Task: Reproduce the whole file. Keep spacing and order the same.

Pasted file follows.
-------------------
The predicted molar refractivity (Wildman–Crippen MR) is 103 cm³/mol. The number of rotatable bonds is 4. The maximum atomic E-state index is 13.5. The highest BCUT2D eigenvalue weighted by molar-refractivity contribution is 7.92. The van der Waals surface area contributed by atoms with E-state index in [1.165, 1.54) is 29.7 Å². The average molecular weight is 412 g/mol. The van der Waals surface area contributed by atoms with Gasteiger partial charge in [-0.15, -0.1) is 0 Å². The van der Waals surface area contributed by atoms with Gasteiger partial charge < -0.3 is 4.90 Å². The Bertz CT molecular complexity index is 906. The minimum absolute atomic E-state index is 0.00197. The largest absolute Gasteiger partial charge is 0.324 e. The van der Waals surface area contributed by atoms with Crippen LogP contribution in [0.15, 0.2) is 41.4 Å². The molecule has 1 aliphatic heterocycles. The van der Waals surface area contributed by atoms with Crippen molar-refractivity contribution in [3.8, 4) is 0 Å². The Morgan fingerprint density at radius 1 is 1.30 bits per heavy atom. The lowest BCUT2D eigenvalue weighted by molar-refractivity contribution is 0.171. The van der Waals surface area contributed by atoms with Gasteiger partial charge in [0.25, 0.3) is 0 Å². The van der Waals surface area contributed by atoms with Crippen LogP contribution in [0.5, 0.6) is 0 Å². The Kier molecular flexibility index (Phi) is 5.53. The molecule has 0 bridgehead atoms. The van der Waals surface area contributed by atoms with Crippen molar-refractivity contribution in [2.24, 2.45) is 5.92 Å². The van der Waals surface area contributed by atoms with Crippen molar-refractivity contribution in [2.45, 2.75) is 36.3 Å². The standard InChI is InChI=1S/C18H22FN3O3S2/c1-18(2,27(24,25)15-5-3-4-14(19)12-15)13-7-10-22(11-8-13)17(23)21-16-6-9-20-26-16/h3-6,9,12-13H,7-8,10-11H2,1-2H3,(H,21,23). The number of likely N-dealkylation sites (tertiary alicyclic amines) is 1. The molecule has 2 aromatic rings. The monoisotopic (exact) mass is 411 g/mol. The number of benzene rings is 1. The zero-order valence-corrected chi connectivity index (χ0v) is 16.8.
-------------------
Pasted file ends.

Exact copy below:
The predicted molar refractivity (Wildman–Crippen MR) is 103 cm³/mol. The number of rotatable bonds is 4. The maximum atomic E-state index is 13.5. The highest BCUT2D eigenvalue weighted by molar-refractivity contribution is 7.92. The van der Waals surface area contributed by atoms with E-state index in [1.165, 1.54) is 29.7 Å². The average molecular weight is 412 g/mol. The van der Waals surface area contributed by atoms with Gasteiger partial charge in [-0.15, -0.1) is 0 Å². The van der Waals surface area contributed by atoms with Gasteiger partial charge < -0.3 is 4.90 Å². The Bertz CT molecular complexity index is 906. The minimum absolute atomic E-state index is 0.00197. The largest absolute Gasteiger partial charge is 0.324 e. The van der Waals surface area contributed by atoms with Crippen LogP contribution in [0.15, 0.2) is 41.4 Å². The molecule has 1 aliphatic heterocycles. The van der Waals surface area contributed by atoms with Crippen molar-refractivity contribution in [3.8, 4) is 0 Å². The Morgan fingerprint density at radius 1 is 1.30 bits per heavy atom. The lowest BCUT2D eigenvalue weighted by molar-refractivity contribution is 0.171. The van der Waals surface area contributed by atoms with Gasteiger partial charge in [0.25, 0.3) is 0 Å². The van der Waals surface area contributed by atoms with Crippen LogP contribution in [0.5, 0.6) is 0 Å². The Kier molecular flexibility index (Phi) is 5.53. The molecule has 0 bridgehead atoms. The van der Waals surface area contributed by atoms with Crippen molar-refractivity contribution in [2.24, 2.45) is 5.92 Å². The van der Waals surface area contributed by atoms with Crippen molar-refractivity contribution in [2.45, 2.75) is 36.3 Å². The standard InChI is InChI=1S/C18H22FN3O3S2/c1-18(2,27(24,25)15-5-3-4-14(19)12-15)13-7-10-22(11-8-13)17(23)21-16-6-9-20-26-16/h3-6,9,12-13H,7-8,10-11H2,1-2H3,(H,21,23). The number of likely N-dealkylation sites (tertiary alicyclic amines) is 1. The molecule has 2 aromatic rings. The monoisotopic (exact) mass is 411 g/mol. The number of benzene rings is 1. The zero-order valence-corrected chi connectivity index (χ0v) is 16.8.